I listened to a number of those “spooky space sounds” tracks that NASA put out a while back. They’re not really the sounds of planets, but sonifications of electromagnetic data. Youtube user Tantacrul has a great video on why that’s problematic. Nevertheless, this idea that empty space is an open chord, with sonorous but not pure intervals is an old idea, and hard to get away from. I did not use Pythagoras’s idea of the “music of the spheres” directly; instead, these chord tones are derived from the main theme.

The idea of light waves appears musically in this movement in several forms:

  • tremolo strings, which are not unlike compression waves;
  • repeated notes or short figures, especially in winds and glockenspiel, evoking the repeating shapes of wave forms;
  • trills — so many trills!

00:14 — Trumpet, horn, and trombone state the theme. The theme is derived from the Hebrew words for “let there be light”. The last note in the movement is a C# instead of an E, because I made a mistake, but I liked the way it sounded. And if you line those pitches up, D A F# C#, you have a D major 7th chord.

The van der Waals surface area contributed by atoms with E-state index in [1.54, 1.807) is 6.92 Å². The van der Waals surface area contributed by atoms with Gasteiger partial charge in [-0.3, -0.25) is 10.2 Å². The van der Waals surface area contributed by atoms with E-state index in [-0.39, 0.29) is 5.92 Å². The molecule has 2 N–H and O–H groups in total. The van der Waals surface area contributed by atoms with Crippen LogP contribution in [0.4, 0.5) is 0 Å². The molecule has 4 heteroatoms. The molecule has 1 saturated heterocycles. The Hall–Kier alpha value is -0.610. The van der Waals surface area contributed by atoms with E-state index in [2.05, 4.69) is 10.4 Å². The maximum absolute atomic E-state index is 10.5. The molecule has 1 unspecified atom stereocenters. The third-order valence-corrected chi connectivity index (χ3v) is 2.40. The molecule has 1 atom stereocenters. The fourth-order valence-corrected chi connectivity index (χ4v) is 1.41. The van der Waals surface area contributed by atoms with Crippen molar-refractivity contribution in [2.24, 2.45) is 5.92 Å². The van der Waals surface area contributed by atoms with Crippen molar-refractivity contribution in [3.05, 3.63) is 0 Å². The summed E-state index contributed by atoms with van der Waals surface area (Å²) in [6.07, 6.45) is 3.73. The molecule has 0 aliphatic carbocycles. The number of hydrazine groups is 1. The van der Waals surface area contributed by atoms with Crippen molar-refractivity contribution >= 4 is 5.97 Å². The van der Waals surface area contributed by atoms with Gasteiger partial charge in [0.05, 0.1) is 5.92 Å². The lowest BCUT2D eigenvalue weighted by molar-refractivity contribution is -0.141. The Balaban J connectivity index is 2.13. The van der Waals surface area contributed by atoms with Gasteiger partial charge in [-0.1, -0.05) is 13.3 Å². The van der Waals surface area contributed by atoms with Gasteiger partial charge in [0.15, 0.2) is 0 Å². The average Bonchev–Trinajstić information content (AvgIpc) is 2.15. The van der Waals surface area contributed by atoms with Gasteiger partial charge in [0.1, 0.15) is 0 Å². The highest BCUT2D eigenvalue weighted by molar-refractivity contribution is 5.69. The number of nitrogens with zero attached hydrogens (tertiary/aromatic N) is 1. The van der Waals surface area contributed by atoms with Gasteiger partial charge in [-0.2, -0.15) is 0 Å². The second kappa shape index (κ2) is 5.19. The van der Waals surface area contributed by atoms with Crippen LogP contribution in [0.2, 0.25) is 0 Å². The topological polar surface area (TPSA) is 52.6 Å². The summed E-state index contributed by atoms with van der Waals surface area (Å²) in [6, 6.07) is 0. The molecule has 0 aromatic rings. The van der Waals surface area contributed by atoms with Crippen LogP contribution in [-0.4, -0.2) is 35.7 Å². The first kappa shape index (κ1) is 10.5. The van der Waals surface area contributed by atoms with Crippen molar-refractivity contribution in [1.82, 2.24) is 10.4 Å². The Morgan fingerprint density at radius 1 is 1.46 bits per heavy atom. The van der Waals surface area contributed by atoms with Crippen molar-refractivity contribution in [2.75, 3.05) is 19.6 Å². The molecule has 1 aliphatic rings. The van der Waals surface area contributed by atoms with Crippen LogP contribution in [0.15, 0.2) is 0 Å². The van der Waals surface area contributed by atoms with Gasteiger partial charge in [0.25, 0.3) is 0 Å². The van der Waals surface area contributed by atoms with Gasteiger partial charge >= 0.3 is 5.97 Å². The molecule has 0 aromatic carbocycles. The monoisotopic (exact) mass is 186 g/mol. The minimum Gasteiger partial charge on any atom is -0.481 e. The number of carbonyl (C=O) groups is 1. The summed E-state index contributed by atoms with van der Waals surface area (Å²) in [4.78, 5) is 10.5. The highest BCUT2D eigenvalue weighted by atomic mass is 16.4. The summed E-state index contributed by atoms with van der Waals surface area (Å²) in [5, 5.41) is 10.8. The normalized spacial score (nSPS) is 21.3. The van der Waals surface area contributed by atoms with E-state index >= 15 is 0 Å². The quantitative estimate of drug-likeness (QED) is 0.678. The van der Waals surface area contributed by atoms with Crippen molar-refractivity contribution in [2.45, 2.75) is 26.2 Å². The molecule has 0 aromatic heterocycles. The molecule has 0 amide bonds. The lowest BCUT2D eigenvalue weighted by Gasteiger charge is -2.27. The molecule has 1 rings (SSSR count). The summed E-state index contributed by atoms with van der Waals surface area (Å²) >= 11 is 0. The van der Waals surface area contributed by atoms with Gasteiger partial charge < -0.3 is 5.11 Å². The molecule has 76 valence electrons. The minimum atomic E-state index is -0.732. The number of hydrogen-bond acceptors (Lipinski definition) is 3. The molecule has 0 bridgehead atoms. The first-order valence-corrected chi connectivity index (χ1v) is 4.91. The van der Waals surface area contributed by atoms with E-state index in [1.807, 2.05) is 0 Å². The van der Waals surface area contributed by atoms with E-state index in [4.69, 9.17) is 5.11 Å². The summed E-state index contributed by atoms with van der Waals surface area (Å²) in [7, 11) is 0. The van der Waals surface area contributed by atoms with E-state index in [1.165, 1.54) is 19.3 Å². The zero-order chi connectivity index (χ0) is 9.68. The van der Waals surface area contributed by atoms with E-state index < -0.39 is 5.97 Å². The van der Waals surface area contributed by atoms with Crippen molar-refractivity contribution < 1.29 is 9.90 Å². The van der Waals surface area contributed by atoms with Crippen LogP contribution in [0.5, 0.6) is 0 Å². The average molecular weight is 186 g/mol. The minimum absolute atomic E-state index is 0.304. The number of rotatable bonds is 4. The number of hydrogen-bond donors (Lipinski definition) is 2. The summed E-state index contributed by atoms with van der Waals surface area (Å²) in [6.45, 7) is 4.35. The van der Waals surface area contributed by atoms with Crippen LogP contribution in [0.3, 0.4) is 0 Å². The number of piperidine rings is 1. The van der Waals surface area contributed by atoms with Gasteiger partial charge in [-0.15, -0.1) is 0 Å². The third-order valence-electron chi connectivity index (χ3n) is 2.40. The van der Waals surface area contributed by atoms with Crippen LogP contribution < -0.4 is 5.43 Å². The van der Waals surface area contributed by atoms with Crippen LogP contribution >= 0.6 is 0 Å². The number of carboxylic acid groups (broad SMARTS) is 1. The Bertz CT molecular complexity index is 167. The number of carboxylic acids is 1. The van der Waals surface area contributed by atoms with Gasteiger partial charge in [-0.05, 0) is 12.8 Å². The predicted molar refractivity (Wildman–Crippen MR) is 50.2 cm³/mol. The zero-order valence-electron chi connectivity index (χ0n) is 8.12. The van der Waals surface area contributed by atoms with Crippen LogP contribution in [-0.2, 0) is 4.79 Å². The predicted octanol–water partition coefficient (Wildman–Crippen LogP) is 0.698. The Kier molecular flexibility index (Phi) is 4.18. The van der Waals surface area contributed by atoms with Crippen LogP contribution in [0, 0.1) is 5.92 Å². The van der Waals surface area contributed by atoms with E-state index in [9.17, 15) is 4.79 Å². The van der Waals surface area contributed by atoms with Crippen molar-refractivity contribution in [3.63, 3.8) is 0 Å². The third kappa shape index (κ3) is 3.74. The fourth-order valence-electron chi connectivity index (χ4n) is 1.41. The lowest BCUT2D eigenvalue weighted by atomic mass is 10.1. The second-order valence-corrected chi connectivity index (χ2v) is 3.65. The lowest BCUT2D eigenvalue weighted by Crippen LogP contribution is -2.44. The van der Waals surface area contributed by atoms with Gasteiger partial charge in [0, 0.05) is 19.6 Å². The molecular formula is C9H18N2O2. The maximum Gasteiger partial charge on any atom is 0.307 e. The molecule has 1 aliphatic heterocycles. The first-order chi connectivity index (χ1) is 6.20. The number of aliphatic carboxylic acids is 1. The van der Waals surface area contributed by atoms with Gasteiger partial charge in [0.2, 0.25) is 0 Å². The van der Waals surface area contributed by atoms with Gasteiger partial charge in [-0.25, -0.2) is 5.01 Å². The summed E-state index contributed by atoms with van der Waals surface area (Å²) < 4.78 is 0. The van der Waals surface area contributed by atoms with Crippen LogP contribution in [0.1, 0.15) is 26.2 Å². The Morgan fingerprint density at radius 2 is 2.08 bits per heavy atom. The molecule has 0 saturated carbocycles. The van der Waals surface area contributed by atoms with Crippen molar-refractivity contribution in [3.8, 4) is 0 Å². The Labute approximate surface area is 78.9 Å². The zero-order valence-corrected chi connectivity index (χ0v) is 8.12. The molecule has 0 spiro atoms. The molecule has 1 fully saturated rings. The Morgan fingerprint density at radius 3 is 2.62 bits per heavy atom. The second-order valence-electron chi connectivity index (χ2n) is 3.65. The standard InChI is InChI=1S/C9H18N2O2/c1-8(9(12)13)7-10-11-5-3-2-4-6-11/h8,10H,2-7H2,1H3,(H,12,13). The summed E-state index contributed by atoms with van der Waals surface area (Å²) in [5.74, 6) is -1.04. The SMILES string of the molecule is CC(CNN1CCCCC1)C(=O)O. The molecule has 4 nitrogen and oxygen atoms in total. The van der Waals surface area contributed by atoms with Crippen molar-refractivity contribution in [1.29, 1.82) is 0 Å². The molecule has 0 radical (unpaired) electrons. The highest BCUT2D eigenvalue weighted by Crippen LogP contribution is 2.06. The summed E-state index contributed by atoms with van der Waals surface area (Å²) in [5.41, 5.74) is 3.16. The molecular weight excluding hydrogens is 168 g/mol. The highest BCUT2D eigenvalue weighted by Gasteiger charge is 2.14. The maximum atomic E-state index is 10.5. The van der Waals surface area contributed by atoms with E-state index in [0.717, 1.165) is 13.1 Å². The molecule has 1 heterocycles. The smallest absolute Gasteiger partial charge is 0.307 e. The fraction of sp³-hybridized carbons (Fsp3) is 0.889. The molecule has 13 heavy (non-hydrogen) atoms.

Major 7th chords are unstable and the major ninth is a pretty dissonant interval; nevertheless, I personally think of major 7th chords as very peaceful — probably because of that famous Satie Gymnopedie Nr 1. But you can think of them as having the qualities of both major and minor chords. If you spell it C-E-G-B, then CEG is a major triad, and EGB is a minor triad.

00:40 — The perfect fifth at the beginning of the theme is repeated a few times, more urgently, until there is a large brass chord. I originally toyed with the idea of making “And God said,” which repeats in Genesis 1 a number of times, as a combination of brass and timpani. I soon abandoned that idea because I wanted to use brass and timpani for other things. Didn’t want to lock myself into anything.